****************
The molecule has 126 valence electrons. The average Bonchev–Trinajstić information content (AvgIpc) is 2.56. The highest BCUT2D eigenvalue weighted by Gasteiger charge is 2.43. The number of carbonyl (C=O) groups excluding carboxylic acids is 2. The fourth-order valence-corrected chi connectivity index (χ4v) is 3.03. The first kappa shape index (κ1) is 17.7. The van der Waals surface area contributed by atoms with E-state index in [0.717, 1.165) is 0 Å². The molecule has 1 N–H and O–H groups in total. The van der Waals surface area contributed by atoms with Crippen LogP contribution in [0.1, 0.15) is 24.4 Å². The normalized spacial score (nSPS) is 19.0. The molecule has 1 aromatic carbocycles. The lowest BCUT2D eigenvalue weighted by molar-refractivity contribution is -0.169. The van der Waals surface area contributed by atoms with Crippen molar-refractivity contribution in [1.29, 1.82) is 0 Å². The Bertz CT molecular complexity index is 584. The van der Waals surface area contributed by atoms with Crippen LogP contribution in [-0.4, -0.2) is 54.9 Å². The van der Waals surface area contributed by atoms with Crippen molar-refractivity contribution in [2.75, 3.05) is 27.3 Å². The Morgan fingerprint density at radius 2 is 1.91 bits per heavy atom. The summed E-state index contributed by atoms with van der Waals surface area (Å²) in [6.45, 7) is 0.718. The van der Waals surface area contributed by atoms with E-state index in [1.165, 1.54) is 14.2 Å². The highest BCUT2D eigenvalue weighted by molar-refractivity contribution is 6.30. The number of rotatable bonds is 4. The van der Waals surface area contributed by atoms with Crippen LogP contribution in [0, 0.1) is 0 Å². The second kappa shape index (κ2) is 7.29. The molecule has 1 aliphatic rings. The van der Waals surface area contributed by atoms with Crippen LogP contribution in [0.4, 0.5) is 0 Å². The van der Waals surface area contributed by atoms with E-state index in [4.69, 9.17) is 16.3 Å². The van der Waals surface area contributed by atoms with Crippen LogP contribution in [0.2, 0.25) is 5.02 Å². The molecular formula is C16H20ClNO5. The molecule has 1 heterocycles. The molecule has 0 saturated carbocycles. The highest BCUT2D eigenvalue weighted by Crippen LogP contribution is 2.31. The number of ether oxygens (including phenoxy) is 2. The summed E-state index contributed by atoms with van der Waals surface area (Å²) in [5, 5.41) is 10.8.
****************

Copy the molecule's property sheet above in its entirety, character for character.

The molecule has 126 valence electrons. The average Bonchev–Trinajstić information content (AvgIpc) is 2.56. The highest BCUT2D eigenvalue weighted by Gasteiger charge is 2.43. The number of carbonyl (C=O) groups excluding carboxylic acids is 2. The fourth-order valence-corrected chi connectivity index (χ4v) is 3.03. The first kappa shape index (κ1) is 17.7. The van der Waals surface area contributed by atoms with E-state index in [0.717, 1.165) is 0 Å². The molecule has 1 N–H and O–H groups in total. The van der Waals surface area contributed by atoms with Crippen LogP contribution in [0.1, 0.15) is 24.4 Å². The normalized spacial score (nSPS) is 19.0. The molecule has 1 aromatic carbocycles. The lowest BCUT2D eigenvalue weighted by molar-refractivity contribution is -0.169. The van der Waals surface area contributed by atoms with Crippen molar-refractivity contribution in [1.29, 1.82) is 0 Å². The Bertz CT molecular complexity index is 584. The van der Waals surface area contributed by atoms with Crippen LogP contribution in [-0.4, -0.2) is 54.9 Å². The van der Waals surface area contributed by atoms with Crippen molar-refractivity contribution in [2.75, 3.05) is 27.3 Å². The Morgan fingerprint density at radius 2 is 1.91 bits per heavy atom. The summed E-state index contributed by atoms with van der Waals surface area (Å²) in [6.45, 7) is 0.718. The van der Waals surface area contributed by atoms with E-state index in [1.165, 1.54) is 14.2 Å². The highest BCUT2D eigenvalue weighted by molar-refractivity contribution is 6.30. The number of rotatable bonds is 4. The van der Waals surface area contributed by atoms with Crippen LogP contribution in [0, 0.1) is 0 Å². The second kappa shape index (κ2) is 7.29. The molecule has 1 aliphatic rings. The van der Waals surface area contributed by atoms with Crippen LogP contribution in [0.4, 0.5) is 0 Å². The van der Waals surface area contributed by atoms with E-state index in [4.69, 9.17) is 16.3 Å². The van der Waals surface area contributed by atoms with Crippen LogP contribution in [0.2, 0.25) is 5.02 Å². The molecular formula is C16H20ClNO5. The molecule has 1 heterocycles. The molecule has 0 saturated carbocycles. The highest BCUT2D eigenvalue weighted by Crippen LogP contribution is 2.31. The number of ether oxygens (including phenoxy) is 2. The summed E-state index contributed by atoms with van der Waals surface area (Å²) in [5, 5.41) is 10.8.